prison.jpgA bill recently signed into law by Gov. Jerry Brown will put some state prison inmates under the control of counties, and a San Francisco Board of Supervisors committee held a hearing today on the possible local impact that legislation could have.

The board’s public safety committee held a hearing today on the possible impacts of AB 109, which was signed into law on April 4 and will take effect on July 1.

Under the new legislation, people convicted of nonviolent, non-serious offenses, as well as adult parolees and juvenile offenders, would fall under local jurisdiction rather than the state.

“Cycling these offenders through state prisons wastes money, aggravates crowded conditions, thwarts rehabilitation, and impedes local law enforcement supervision,” Brown said in a statement after signing the bill into law.

But Supervisor Ross Mirkarimi, the chair of the public safety committee, said today that the move “is going to tax our already-distressed infrastructure.”

Paul Henderson, Mayor Ed Lee’s policy advisor for public safety, agreed, saying, “the system we have today is not going to work four months from now.”

Mirkarimi said the new law will likely mean the return of up to 700 inmates, roughly 40 percent of San Franciscans that were sent to state prison, over the course of the next year or so.

San Francisco’s chief probation officer Wendy Still said her department already has extremely high caseloads, and said that number would increase by about 25 percent under the new legislation.

The move is expected to save the state about $485 million, but Brown said he will not allow the legislation to be enacted until counties are ensured of funding to take on the additional inmates.

Mirkarimi said, though, that the funding “is predicated on real fragile variables,” including a proposed measure on the November ballot asking Californians for a tax extension.

He said he wanted to hold a hearing on the issue because city officials are already holding preliminary budget discussions “and there is no mention of this whatsoever.”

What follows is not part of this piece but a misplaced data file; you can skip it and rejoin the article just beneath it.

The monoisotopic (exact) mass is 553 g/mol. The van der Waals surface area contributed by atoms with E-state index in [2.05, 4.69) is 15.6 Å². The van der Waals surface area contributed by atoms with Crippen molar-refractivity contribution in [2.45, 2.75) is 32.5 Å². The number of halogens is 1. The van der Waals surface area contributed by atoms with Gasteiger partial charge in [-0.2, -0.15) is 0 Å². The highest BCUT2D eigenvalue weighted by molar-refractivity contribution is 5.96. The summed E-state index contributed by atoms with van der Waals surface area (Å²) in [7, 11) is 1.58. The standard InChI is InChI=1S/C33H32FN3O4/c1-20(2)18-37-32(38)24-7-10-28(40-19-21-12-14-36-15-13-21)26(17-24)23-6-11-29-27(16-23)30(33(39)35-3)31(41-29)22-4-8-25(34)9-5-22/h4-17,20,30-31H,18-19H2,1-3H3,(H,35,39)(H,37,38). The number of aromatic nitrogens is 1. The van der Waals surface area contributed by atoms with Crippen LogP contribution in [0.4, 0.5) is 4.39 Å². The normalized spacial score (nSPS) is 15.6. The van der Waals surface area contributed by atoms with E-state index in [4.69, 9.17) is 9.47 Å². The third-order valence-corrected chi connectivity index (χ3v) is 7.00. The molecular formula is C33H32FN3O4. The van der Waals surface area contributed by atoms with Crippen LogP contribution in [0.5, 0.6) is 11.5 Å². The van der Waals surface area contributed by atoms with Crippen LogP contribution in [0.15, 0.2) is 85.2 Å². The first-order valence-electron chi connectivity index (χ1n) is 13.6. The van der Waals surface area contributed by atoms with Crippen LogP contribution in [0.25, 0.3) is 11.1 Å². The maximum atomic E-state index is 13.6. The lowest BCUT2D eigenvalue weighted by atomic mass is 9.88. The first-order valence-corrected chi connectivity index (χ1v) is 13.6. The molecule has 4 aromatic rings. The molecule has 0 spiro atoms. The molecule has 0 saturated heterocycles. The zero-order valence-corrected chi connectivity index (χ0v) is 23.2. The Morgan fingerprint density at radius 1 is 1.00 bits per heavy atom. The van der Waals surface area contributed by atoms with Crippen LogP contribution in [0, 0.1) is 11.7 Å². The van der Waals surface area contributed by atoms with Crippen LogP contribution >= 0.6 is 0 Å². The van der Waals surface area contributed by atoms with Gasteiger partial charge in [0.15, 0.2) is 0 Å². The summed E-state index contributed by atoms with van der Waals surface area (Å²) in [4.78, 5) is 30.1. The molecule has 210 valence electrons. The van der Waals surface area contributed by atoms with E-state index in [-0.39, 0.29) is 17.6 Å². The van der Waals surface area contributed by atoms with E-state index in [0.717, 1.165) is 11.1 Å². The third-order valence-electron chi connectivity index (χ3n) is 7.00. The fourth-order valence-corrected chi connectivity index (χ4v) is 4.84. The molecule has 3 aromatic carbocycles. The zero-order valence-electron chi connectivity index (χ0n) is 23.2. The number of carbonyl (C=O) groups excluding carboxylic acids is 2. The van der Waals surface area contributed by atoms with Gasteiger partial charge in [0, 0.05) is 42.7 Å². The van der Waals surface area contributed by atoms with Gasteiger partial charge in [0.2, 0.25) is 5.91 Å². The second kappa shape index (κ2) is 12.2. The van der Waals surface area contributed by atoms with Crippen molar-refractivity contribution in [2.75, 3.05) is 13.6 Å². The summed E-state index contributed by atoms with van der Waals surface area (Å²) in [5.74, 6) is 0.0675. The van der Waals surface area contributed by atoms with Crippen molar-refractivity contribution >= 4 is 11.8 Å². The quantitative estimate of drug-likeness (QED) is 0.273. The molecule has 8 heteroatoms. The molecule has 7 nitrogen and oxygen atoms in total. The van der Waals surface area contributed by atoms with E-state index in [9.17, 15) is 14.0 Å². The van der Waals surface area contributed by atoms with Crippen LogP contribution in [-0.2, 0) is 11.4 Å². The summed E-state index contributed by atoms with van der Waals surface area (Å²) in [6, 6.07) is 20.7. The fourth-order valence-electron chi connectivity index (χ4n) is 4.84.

Mirkarimi could be dealing with the problem from another position after November’s election. He is running for San Francisco sheriff to replace Sheriff Michael Hennessey, who announced in February that he is not seeking reelection after 31 years in the position.

The San Francisco Sheriff’s Department oversees the county’s jail operations.

Dan McMenamin, Bay City News

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  • Pray4Peace

    We are going bankrupt over unreasonable sentencing and other greed. We cannot continue locking up people at the rate and for the length of time we do now. We need alternative punishment and to begin crime prevention through education or whatever really early.

    Who profits from failed criminal justice and horrifically overcrowded prisons that are bankrupting states across the nation?

    District attorneys and prosecutors who are promoted for winning cases and harsh sentences at any cost;
    Tough-on-crime scare tactic politicians hoping for votes;
    Guard employee unions;
    For-profit-contract-bed-privatized-corporation prisons that profit not from reforming people, but when the recidivism rate goes up;
    Parole department in California where everyone released is on parole;
    Three strikes law that sends people to prison for 25+ years over petty crimes like stealing a pizza;
    The bail bond industry that benefits from unnecessary criminal justice practices that increase incarceration;
    Rigged line-ups that get faulty convictions and promote detectives;
    Requirement to check prior-arrest/conviction boxes on employment, government, and rental applications for those who have been crime-free for years;
    The list goes on…..

    The Donovan prison in San Diego found a way to save lots and lots of money.

    Their rehab, drug, and education programs reduced their recidivism rate from
    70%! to 21%. Not only did the programs save salvageable lives, and the cost of
    so many ex-offenders returning to prison, but most important they reduced new
    crime and new victims.

    Using faulty logic and false economy funding for the programs was almost
    eliminated, How many new crimes would have been prevented if that decision had
    not been made?

    By the way, Those convicted of murder are the least likely to recomit a crime
    once released.